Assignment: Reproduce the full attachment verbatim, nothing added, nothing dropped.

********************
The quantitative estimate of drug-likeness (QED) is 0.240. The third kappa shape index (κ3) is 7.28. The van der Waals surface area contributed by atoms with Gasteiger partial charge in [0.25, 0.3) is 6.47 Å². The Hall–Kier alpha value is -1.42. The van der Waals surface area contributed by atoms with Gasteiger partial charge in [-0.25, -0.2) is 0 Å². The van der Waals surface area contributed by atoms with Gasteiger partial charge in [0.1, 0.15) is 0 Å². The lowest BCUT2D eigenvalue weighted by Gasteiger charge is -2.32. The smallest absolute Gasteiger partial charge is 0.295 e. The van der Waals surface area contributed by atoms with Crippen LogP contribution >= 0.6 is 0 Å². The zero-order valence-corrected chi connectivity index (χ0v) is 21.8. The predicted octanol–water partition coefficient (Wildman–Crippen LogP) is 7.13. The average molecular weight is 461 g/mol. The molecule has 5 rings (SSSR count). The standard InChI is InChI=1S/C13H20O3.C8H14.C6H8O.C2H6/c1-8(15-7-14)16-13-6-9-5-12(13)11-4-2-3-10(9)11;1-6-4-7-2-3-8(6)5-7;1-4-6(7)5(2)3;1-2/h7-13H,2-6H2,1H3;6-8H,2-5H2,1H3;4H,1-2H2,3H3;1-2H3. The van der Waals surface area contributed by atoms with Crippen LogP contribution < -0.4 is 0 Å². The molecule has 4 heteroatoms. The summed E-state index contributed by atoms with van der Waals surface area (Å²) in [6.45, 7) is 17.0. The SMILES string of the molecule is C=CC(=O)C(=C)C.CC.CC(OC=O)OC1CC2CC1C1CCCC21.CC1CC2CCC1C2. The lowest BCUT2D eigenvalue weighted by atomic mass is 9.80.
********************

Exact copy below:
The quantitative estimate of drug-likeness (QED) is 0.240. The third kappa shape index (κ3) is 7.28. The van der Waals surface area contributed by atoms with Gasteiger partial charge in [0.25, 0.3) is 6.47 Å². The Hall–Kier alpha value is -1.42. The van der Waals surface area contributed by atoms with Gasteiger partial charge in [-0.25, -0.2) is 0 Å². The van der Waals surface area contributed by atoms with Gasteiger partial charge in [0.1, 0.15) is 0 Å². The lowest BCUT2D eigenvalue weighted by Gasteiger charge is -2.32. The smallest absolute Gasteiger partial charge is 0.295 e. The van der Waals surface area contributed by atoms with Crippen LogP contribution >= 0.6 is 0 Å². The zero-order valence-corrected chi connectivity index (χ0v) is 21.8. The predicted octanol–water partition coefficient (Wildman–Crippen LogP) is 7.13. The average molecular weight is 461 g/mol. The molecule has 5 rings (SSSR count). The standard InChI is InChI=1S/C13H20O3.C8H14.C6H8O.C2H6/c1-8(15-7-14)16-13-6-9-5-12(13)11-4-2-3-10(9)11;1-6-4-7-2-3-8(6)5-7;1-4-6(7)5(2)3;1-2/h7-13H,2-6H2,1H3;6-8H,2-5H2,1H3;4H,1-2H2,3H3;1-2H3. The van der Waals surface area contributed by atoms with Crippen LogP contribution < -0.4 is 0 Å². The molecule has 4 heteroatoms. The summed E-state index contributed by atoms with van der Waals surface area (Å²) in [6.45, 7) is 17.0. The SMILES string of the molecule is C=CC(=O)C(=C)C.CC.CC(OC=O)OC1CC2CC1C1CCCC21.CC1CC2CCC1C2. The lowest BCUT2D eigenvalue weighted by atomic mass is 9.80.